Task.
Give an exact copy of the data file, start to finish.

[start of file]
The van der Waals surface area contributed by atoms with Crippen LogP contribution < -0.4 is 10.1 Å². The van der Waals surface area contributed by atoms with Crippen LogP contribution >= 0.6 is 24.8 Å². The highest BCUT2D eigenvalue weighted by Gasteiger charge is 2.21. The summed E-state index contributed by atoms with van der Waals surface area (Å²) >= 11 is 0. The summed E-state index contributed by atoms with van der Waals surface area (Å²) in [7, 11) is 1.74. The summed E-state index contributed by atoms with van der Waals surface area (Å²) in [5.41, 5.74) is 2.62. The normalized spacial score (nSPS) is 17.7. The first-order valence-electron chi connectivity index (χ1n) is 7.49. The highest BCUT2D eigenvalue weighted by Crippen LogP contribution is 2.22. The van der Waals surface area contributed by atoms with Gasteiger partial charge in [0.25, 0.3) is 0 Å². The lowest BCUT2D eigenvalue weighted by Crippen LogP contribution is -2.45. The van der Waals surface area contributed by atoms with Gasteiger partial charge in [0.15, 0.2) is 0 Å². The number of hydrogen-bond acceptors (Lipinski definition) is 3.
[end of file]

The van der Waals surface area contributed by atoms with Crippen LogP contribution < -0.4 is 10.1 Å². The van der Waals surface area contributed by atoms with Crippen LogP contribution >= 0.6 is 24.8 Å². The highest BCUT2D eigenvalue weighted by Gasteiger charge is 2.21. The summed E-state index contributed by atoms with van der Waals surface area (Å²) >= 11 is 0. The summed E-state index contributed by atoms with van der Waals surface area (Å²) in [7, 11) is 1.74. The summed E-state index contributed by atoms with van der Waals surface area (Å²) in [5.41, 5.74) is 2.62. The normalized spacial score (nSPS) is 17.7. The first-order valence-electron chi connectivity index (χ1n) is 7.49. The highest BCUT2D eigenvalue weighted by Crippen LogP contribution is 2.22. The van der Waals surface area contributed by atoms with Gasteiger partial charge in [0.25, 0.3) is 0 Å². The lowest BCUT2D eigenvalue weighted by Crippen LogP contribution is -2.45. The van der Waals surface area contributed by atoms with Gasteiger partial charge in [0.15, 0.2) is 0 Å². The number of hydrogen-bond acceptors (Lipinski definition) is 3.